As the current right wing Trump regime unfolds we see daily attacks on all of our hard won social structures; from Public Education, to healthcare, to our immigrant rights, to freedom of the press, to building pipelines. The onslaught can be overwhelming, and the prospect of building and sustaining a meaningful resistance may appear dim. Pessimism can be particularly pervasive we never get to see other people like ourselves attempting to get organized. These efforts don’t appear on our social media feeds or in the mass media. Filters, either imposed by others or by ourselves, often skew our assessment of the potential for social change. This month we look at one aspect of invisible America – the organized resistance of poor Americans fighting for their survival.
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Mar 9, 2017 at 7:30 pm
Making the Invisible Visible
Discussion with Charon Hribrar, Dara Kell, Eli Wright and Claudia de la Cruz.
Ñ Don't Stop, The Mike Brown Rebellion Part IV
11 min., 2017
News, culture and entertainment featuring interviews and profiles with artists, muralists and community leaders. Hosted and produced by Rebel Diaz.
America Will Be
A new documentary film series that shines a light on leading voices at the frontlines of emerging social movements in the United States.
“America Will Be” goes beyond the headlines to explore today’s most urgent battles and to meet the people who are putting their bodies, and sometimes their lives, on the line to secure a better future for their children. From the Native American resistance in Standing Rock to the struggles for clean and affordable water in Detroit and Flint; from the fight to end racist legislation in North Carolina to the successful nationwide strike of fast food workers fighting to raise the minimum wage to $15, “America Will Be” documents a profound moment in American history, a moment unlike any other since the Civil Rights Movement.
Charon Hribar is the Director of Cultural Strategies and Poor People’s Campaign Revivals Coordinator for the Kairos Center for Religions, Rights, and Social Justice. Over the past 15 years, Charon has been committed to the work of political education, leadership development, and has taken up a particular interest in developing the use of arts in culture for movement building with community and religious leaders across the country. Charon holds a Ph.D. in Religion and Society from Drew University. Her recent academic and movement building research explore the use of Poverty Truth Commissions to confront the structural violence of poverty in the United States and around the world. She currently serves as a lead advisor to the New Poor People’s Campaign’s Truth Commission on the Right to Not Be Poor. Charon is also a consultant with Beyond the Choir, a strategy and training collective working with social justice organizations to craft resonant messaging and plan strategic campaigns.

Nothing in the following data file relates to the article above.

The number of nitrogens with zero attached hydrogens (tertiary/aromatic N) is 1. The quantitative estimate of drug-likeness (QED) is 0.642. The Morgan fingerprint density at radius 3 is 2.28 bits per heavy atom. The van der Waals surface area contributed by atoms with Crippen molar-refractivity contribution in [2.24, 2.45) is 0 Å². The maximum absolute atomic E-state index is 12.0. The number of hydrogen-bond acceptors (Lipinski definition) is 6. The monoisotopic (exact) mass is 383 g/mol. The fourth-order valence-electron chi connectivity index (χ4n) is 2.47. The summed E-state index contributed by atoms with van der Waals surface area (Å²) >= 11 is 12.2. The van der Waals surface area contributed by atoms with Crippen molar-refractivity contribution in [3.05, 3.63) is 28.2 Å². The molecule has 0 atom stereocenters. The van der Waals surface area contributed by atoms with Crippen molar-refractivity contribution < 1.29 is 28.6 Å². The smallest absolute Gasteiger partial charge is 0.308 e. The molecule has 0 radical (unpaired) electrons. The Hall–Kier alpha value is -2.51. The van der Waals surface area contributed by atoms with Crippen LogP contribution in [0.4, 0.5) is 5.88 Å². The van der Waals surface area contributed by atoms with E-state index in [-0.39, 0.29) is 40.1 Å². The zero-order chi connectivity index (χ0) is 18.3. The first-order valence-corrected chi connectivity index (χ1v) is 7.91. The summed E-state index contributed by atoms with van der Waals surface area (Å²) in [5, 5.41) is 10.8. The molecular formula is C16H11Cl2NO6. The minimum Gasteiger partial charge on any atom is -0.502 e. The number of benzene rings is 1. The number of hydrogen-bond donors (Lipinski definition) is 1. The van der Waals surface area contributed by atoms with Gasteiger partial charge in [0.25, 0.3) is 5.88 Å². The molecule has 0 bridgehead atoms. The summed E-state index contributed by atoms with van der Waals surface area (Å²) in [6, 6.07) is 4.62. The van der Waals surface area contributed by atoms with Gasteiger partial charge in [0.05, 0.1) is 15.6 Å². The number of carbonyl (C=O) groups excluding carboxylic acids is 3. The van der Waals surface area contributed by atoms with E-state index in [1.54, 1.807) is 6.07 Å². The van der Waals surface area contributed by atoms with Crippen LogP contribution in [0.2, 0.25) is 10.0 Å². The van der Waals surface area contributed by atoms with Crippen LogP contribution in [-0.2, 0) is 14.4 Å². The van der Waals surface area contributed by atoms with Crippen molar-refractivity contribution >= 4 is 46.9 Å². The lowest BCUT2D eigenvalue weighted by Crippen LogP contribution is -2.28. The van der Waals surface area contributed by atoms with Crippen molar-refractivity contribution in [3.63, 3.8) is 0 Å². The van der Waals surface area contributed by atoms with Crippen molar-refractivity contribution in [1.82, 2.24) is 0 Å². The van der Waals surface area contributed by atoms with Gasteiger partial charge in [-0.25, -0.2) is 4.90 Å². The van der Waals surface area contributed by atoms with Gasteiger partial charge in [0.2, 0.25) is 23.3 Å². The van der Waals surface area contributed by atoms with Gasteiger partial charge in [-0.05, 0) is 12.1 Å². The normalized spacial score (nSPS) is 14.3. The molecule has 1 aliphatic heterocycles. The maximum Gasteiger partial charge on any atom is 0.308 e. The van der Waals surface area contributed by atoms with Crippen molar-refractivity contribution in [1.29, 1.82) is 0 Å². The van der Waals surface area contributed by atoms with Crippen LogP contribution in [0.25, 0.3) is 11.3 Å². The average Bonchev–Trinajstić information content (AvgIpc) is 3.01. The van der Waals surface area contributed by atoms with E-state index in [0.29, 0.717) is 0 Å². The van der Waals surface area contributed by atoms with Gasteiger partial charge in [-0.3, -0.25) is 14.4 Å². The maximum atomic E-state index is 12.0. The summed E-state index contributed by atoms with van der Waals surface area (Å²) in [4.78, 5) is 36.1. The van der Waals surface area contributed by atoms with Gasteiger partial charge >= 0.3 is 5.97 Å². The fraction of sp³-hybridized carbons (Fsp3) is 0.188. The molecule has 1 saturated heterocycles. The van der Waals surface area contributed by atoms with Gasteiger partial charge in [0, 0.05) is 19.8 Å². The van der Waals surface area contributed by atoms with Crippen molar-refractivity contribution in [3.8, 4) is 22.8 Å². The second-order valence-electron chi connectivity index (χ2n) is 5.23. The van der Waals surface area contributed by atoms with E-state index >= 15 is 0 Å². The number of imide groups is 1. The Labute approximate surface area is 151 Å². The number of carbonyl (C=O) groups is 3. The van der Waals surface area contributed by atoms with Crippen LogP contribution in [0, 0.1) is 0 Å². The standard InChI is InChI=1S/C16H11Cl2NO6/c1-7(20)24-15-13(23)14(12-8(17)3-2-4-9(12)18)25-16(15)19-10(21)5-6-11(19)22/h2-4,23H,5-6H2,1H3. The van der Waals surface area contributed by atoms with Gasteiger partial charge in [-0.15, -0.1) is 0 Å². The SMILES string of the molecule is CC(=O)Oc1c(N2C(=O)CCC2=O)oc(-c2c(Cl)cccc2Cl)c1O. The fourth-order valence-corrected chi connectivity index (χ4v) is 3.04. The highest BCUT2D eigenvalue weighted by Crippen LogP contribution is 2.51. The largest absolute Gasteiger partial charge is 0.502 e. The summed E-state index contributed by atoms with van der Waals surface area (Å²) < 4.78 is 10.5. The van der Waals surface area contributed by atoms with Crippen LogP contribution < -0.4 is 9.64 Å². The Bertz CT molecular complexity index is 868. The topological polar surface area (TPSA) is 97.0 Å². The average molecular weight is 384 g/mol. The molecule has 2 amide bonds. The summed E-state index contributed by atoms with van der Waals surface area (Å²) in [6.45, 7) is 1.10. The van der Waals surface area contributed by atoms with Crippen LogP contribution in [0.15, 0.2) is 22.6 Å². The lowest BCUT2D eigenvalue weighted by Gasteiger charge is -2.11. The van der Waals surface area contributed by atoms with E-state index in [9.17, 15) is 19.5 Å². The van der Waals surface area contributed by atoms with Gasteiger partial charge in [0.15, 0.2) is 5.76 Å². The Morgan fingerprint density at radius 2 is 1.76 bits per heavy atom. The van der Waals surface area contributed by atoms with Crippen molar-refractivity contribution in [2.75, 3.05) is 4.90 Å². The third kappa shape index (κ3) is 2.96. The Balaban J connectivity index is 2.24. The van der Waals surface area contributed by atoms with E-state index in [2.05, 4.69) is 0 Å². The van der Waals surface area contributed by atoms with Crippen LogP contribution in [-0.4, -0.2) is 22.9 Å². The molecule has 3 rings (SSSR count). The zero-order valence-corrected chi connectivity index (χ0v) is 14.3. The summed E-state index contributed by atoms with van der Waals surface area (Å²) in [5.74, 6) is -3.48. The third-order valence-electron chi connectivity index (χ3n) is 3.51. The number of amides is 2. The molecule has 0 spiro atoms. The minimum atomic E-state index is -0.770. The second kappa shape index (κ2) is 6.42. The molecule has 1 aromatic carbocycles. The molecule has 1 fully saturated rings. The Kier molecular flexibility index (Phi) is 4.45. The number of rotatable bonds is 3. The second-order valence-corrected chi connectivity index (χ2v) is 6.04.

Dara Kell is an award-winning South African filmmaker and media organizer. She directed and produced “Dear Mandela,” a film about three courageous young South African slum dwellers who lead a social movement to stop mass evictions across the country. “Dear Mandela” is the centerpiece of a global community engagement project that educates slum residents about their housing rights and inspires young people to become leaders. Dara was commissioned by Terre des Hommes to create a series of films about children’s perspectives of the 2014 FIFA World Cup and the 2016 Olympic Games. Filmed in Brazil’s army-occupied favelas, the documentaries are part of a campaign to make mega sporting events more safe and fair for children. For more than a decade, Dara has worked closely with foundations like the Ford Foundation and non-profits like PEN America and the Kairos Center for Religions, Rights and Social Justice at Union Theological Seminary to design educational materials and produce multimedia content for a wide range of their programs.Dara runs Brooklyn-based production company Brava Media. Her work has been supported by the Sundance Institute, the New York State Council on the Arts, the Bertha Foundation and the Ford Foundation.
Claudia de la Cruz, from the South Bronx is a long time organizer and educator. For the past 8 years, she has done organizing work through culture and media as a member of The Rebel Diaz Arts Collective. She is co-host of TeleSur’s English innovative web TV series Ñ Don’t Stop with the Hip Hop duo, Rebel Diaz. The goal is to “produce knowledge and cultural based content that is narrated by us…” Claudia will discuss their cultural work as it relates to movement building.
Eli Wright served as a combat medic in the US Army from 2002-2008 and deployed to Ramadi, Iraq from 2003-2004. Since 2007, he has been traveling whenever and wherever possible with Warrior Writers and Combat Paper to work with fellow vets in pursuit of creative pathways for addressing war trauma. He is currently serving as instructor and co-coordinator of the Combat Paper Project at the Printmaking Center of New Jersey. Eli is a long time member of Iraq Veterans Against the War.
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